Last year alarms went off in Galicia when the presence of the Guatemalan potato moth ( Tecia solanivora Povolný) was detected , a pest that devours potato crops until they are unusable for human consumption and that to date has not stopped expanding. A new invasive species for the Iberian Peninsula.
The Tecia solanivora moth was discovered in Guatemala in 1973. It is a lepidopteran belonging to the Gelechiidae family and that feeds exclusively on the potato ( Solanum tuberosum ), which is also native to South America.
Biology of the Guatemalan Potato Moth
The larvae of this species develop inside the tubers, in which they excavate galleries and partially or totally devour. Upon reaching maturity, the larvae leave the potato and form a pupa a few centimeters below the surface, from which the adult individual emerges.
The adults can travel several tens of kilometers to find another potato plant, at which point they lay their eggs on the stem and the larvae descend to the tubers. The moths are brown in color, with nothing to distinguish them with the naked eye from another species of moth, and they are approximately 1cm in size.
There is another species of moth that feeds on the potato plant and has a global distribution, Phthorimaea operculella . This species also feeds on the tobacco plant (which belongs to the same family as the potato, the nightshades). P. operculella has a size and appearance similar to Tecia solanivora , but there is a fundamental difference in its life cycle, which is that P. operculella feeds on the leaves and stems of plants, while the Guatemalan moth does so exclusively on the tubers. Because of this it is difficult to detect the presence of the pest until the harvest is done and the potatoes are inspected, since the leaves of the plants do not show symptoms of the pest.
Many farmers are surprised by the alarm generated by the Guatemalan moth, stating that it had been present in their crops for decades, when it was really P. operculella the species that has been in our country for a long time. The damage caused by the Guatemalan moth is much more serious, destroying entire crops.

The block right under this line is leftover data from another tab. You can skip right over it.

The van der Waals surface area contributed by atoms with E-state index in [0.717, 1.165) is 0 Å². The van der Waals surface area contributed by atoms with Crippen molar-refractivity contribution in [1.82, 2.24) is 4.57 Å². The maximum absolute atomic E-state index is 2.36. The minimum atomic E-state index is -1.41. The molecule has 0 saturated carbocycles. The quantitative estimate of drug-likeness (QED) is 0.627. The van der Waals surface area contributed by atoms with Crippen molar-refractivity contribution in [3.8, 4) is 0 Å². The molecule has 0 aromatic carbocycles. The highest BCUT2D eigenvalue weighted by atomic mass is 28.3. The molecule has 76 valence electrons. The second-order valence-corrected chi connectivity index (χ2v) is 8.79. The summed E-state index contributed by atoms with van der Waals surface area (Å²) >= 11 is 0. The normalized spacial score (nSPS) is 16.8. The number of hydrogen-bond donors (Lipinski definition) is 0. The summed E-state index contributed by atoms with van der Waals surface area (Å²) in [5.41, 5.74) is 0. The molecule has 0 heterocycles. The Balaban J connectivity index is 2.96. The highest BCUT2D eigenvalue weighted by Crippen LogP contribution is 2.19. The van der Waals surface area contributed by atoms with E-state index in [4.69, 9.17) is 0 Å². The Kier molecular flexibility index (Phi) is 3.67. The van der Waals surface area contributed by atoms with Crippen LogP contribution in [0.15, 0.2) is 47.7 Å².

In the decades after its discovery, the presence of Tecia solanivora was detected in different countries of South America, arriving in Mexico in 2010. In Spain it has been present since 1999, in the archipelago of the Canary Islands. There is currently a presence of the moth in Tenerife, Gran Canaria, La Gomera, El Hierro and La Palma.
The leap to the peninsula was made in 2015 , when it was introduced in Galicia through a shipment of potatoes from the Canaries. Currently it has spread to the north of the provinces of Lugo and La Coruña, also reaching the western part of Asturias. Despite the fact that the damage produced is not serious for now, it is worrisome that it could spread to those towns where potatoes are grown for trade, since in Galicia it is a fairly widespread crop. It has not been detected in any other European country.
The only existing measure for now to control this pest is quarantine in the areas where Tecia solanivora is present and the destruction of the affected crops. The Xunta de Galicia launched at the beginning of this year a protocol for the prohibition of planting potatoes in 31 municipalities where the Guatemalan moth has been detected. In addition, all potato crops will be collected and subsequently destroyed. Special traps have been placed in potato crops in border areas to preventively detect the presence of adults.
Despite the success of the measures, since this species feeds exclusively on the potato plant and through a quarantine it will be possible to end the moth population present in Galicia, there have been numerous complaints due to the delay with which these measures were taken.
Thus, the farmers maintain that it would have been logical to carry out the ban before the beginning of the growing season, thus avoiding destroying the harvest and being able to have planted another species instead of potatoes. In any case, it is expected that the measures taken will be able to stop the expansion of the Guatemalan moth throughout the rest of the Iberian Peninsula and that an adequate control of potato imports will prevent its proliferation in Europe.